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    Ye Now Have Sorrow

    Brahms’s German Requiem

    By Marianne Wright

    April 14, 2017
    • Erna Albertz,

      Thank you for reading and listening to this selection. What other sacred music is important to you during the Holy season?

    The Plough Music Series is a regular selection of music intended to lift the heart to God. It is not a playlist of background music: each installment focuses on a single piece worth pausing to enjoy.

    “Ye now have sorrow,” Jesus tells his friends on his final evening (John 16:22). The sorrow of the separation of death is an inevitable part of the human experience, and images of the worldwide sorrows resulting from war, disease, or accident are likewise inescapable. This devastation is captured by Gerard Manley Hopkins in his sonnet “No worse, there is none:”

    …Pitched past pitch of grief,
    More pangs will, schooled at forepangs, wilder wring.
    Comforter, where, where is your comforting?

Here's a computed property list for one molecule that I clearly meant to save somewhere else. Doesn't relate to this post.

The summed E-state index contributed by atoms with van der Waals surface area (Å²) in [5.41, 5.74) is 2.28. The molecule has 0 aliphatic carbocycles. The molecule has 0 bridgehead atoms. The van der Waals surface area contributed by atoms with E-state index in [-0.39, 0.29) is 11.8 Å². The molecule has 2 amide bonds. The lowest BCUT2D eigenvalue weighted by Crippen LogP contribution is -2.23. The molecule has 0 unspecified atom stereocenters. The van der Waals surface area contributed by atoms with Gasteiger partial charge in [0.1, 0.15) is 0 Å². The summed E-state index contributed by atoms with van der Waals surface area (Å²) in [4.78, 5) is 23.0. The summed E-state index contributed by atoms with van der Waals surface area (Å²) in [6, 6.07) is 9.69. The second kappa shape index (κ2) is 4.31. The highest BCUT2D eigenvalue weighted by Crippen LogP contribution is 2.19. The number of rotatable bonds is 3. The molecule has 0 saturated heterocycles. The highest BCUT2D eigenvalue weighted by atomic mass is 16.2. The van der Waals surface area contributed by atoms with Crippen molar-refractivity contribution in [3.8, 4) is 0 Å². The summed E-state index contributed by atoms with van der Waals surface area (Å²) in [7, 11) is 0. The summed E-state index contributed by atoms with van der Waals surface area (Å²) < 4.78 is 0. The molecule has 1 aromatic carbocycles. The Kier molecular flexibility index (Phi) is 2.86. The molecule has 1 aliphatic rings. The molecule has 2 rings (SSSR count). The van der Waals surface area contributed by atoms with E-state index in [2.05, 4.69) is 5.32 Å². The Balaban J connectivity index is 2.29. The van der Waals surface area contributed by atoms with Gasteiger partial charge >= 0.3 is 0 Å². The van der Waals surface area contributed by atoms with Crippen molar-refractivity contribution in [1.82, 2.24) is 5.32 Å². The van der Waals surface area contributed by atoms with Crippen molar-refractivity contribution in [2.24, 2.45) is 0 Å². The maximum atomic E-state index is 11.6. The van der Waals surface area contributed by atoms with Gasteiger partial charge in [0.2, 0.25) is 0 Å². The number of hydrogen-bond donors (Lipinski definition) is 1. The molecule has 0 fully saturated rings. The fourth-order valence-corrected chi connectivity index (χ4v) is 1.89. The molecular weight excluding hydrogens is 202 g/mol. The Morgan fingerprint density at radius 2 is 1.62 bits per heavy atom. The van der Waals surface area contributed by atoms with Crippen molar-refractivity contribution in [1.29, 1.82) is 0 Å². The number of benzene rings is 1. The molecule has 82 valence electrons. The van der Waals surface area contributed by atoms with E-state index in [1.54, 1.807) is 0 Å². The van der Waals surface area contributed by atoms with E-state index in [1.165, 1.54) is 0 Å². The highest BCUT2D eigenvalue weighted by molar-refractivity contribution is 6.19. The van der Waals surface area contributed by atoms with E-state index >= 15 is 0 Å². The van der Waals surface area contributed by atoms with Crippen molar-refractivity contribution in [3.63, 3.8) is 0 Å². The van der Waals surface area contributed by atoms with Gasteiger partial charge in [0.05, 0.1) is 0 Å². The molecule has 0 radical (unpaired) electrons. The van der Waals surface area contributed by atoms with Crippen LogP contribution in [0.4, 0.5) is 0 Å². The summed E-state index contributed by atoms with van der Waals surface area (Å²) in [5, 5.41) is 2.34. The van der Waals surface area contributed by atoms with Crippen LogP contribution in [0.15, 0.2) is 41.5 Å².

Mary, mother of us, where is your relief?

    Relief, for believers, comes from the resurrection: Jesus goes on, “I will see you again, and your heart will rejoice.” – Brahms, grieving his own mother, used these words for the fifth movement of his German Requiem, a song of sorrow and comfort so tender that it could be a mother’s lullaby (if the range were something an untrained voice could sing).

    Ihr habt nun Traurigkeit;
    aber ich will euch wieder sehen
    und euer Herz soll sich freuen
    und eure Freude soll niemand von euch nehmen.

    Sehet mich an:
    Ich habe eine kleine Zeit Mühe und Arbeit gehabt
    und habe großen Trost funden.

    Ich will euch trösten,
    wie Einen seine Mutter tröstet.

    These passages translate as:

    And ye now therefore have sorrow:
    but I will see you again,
    and your heart shall rejoice,
    and your joy no man taketh from you (John 16:22).

    You know that for a little while,
    labor and sorrow were mine.
    Yet at the last I have found comfort (Sirach 51:27).

    As one whom his mother comforteth,
    so will I comfort you (Isaiah 66:13).

    While listening to Barbara Hendrick’s exquisite 1986 recording, pray for mothers and children everywhere.

    Photograph by Fathi Nezam, Tasnim News / Wikimedia Commons

    a mother hugging her child
    Contributed By MarianneWright Marianne Wright

    Marianne Wright, a member of the Bruderhof, lives in southeastern New York with her husband and five children.

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